Hamburg’s pregnant soprano: I was not respected as an artist or a human being

Hamburg’s pregnant soprano: I was not respected as an artist or a human being


norman lebrecht

April 25, 2018

A message from the French soprano Julie Fuchs, sacked by Hamburg Staatsoper for being four months’ pregnant.



Dear everyone,

Thank you for your huge support during the last few days a little difficult! My intention was not to create animosity or a “media storm”, but simply to be honest with my friends, fans and followers on why I will not sing pamina at the Hamburg opera this month. However, this post made me realize that I was far from being a single case, and I am saddened to hear that many of my colleagues have lived and live in similar experiences, without having the opportunity to express themselves freely.

I do not want to debate every detail but I would like to clarify some of the points already mentioned in my press release: I have informed the theatre of my pregnancy one month before the beginning of the rehearsals so as to allow everyone time to solve all the necessary points . I was assured until the last moment that the few minutes of the stage of a possible change could be adapted to allow my participation. Then, on Thursday, 19 April, I learn that the theatre is sacking me, and this one finally decided that the changes induced by my involvement harmed the artistic integrity of the show. To be clear, my rehearsals had to start 4 days later, Monday, April 23th, yesterday. You would easily understand that I did not feel respected as an artist and be human. It also made me realize how easy it was for a theatre to return an artist without even offering compensation.

Although I understand, of course, that theatres are subject to the law, I firmly believe that a woman is able to decide in agreement with her doctors about what is dangerous for her or her baby. Especially since we all know that scenes are commonly modified for an injured artist, sick or even on personal preferences.

My team is working on this case and I hope you will understand that I am not in a position to comment more accurately at this time.
I sincerely hope that progress will be made in all areas to ensure that all those who work in the arts, both men and women, are respected in their work.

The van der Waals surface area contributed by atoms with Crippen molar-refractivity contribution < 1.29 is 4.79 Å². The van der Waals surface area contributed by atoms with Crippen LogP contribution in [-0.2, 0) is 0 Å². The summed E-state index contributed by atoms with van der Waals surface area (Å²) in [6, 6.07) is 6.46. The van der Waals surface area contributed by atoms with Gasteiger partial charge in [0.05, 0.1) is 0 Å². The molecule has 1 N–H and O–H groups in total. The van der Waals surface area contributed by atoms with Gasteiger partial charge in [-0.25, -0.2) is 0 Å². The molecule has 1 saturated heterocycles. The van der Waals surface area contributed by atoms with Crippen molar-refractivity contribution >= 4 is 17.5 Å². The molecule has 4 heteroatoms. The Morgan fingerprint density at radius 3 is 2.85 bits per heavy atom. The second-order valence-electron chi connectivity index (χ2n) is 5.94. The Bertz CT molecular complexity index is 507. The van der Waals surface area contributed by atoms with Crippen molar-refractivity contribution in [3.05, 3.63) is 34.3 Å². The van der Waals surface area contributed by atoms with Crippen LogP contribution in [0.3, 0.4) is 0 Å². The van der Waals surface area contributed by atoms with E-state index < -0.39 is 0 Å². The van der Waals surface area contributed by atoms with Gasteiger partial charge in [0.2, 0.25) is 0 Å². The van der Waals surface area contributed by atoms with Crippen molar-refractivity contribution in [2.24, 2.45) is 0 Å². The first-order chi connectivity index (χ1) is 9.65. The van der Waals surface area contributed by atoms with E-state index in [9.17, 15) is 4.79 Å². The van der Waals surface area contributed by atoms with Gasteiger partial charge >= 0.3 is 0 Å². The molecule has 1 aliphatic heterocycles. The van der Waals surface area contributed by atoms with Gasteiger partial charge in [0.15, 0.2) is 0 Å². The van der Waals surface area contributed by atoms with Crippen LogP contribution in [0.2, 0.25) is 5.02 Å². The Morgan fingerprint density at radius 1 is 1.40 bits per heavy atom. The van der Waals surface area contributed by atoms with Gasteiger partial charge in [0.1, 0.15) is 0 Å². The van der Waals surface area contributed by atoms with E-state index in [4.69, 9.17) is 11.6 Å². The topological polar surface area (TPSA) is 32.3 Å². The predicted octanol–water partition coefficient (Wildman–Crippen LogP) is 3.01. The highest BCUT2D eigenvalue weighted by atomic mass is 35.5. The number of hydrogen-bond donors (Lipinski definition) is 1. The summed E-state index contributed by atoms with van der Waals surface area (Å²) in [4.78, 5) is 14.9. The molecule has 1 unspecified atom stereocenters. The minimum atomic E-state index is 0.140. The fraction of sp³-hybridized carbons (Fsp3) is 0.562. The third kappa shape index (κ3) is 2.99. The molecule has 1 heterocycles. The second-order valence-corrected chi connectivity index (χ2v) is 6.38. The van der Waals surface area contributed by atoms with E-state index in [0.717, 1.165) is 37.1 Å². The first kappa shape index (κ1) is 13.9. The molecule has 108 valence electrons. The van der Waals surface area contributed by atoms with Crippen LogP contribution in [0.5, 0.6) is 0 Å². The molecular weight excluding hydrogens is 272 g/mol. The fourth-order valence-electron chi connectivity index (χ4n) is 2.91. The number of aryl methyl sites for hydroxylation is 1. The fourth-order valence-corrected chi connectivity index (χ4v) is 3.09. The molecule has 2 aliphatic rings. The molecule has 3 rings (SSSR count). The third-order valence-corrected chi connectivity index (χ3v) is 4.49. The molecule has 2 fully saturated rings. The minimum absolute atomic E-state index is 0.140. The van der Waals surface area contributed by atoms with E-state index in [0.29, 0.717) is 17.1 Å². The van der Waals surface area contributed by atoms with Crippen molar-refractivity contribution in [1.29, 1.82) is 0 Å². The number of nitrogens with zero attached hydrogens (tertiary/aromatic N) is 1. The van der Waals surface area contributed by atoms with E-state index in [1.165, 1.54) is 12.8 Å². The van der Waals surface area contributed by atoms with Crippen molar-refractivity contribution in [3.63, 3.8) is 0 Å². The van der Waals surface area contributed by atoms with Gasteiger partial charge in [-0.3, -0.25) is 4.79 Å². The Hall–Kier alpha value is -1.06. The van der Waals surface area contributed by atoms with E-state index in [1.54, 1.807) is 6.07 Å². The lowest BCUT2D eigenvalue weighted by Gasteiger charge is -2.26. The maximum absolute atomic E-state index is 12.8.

I kiss you and tell you soon for new adventures, I hope, more musical!


  • Una says:

    Wonder how many doctors know about opera, even in Germany, and the dominating role of opera producers in all of this and , yes, all the EU health and safety regulations and a suing culture.

  • db says:

    All support to Julie, I hope she “wins” this case, in whatever possible way.

    On a side note: that last phrase could not have been more badly translated.

  • May says:

    You really have to wonder about the anti-German sentiment in this blog…
    For everyone who isn’t sure about how complicated this issue is, consider the following:
    1. As an opera singer, there are restrictions on what you are allowed to do when you have a contract to sing. Many theatres forbid skiing for example, as accidents do suddenly and unexpectedly happen.
    2. An opera staging remains the intellectual property of the director. I imagine that Mrs Fuchs was optimistic that the director would allow changes in the staging, however the stage director has the final say.
    3. As for Mrs Fuchs, either she needs more reliable contraception, or it was negligent of her to get pregnant in the middle of the season and still expect to be able to keep all of her engagements. No theatre is going to put a performer in a potentially dangerous situation. Perhaps someone in Hamburg gave Mrs Fuchs the false impression that everything could be worked out, but in the end, safety governs first and foremost at an opera house.
    4. Hamburg has offered her future engagements. It would seem that since she got pregnant after signing the contract, Hamburg would not have to buy its way out of the contract, rather, the contract would be void if Mrs Fuchs cannot fulfill her contract. Mrs Fuchs has gotten much more publicity from the matter than if she had just come and sang the role, and as the old adage say, there is no such thing as bad publicity. She comes out the winner, n’est-ce pas?

    • Pedro says:

      OMG… Come on…

      1. The accident can happen to every singer… not only pregnant women.
      2. She was optimistic because during 5 weeks Hamburg Opera told her they are going to find a solution together.
      3. Safety to sing in a podium not more 1 meters to the ground floor?? Please… They say “fly scenes” and they lie. You can check yourself the stage foto and video of this production in Internet.
      4. Hamburg try to bought her silent with future contrats… thats all dear May.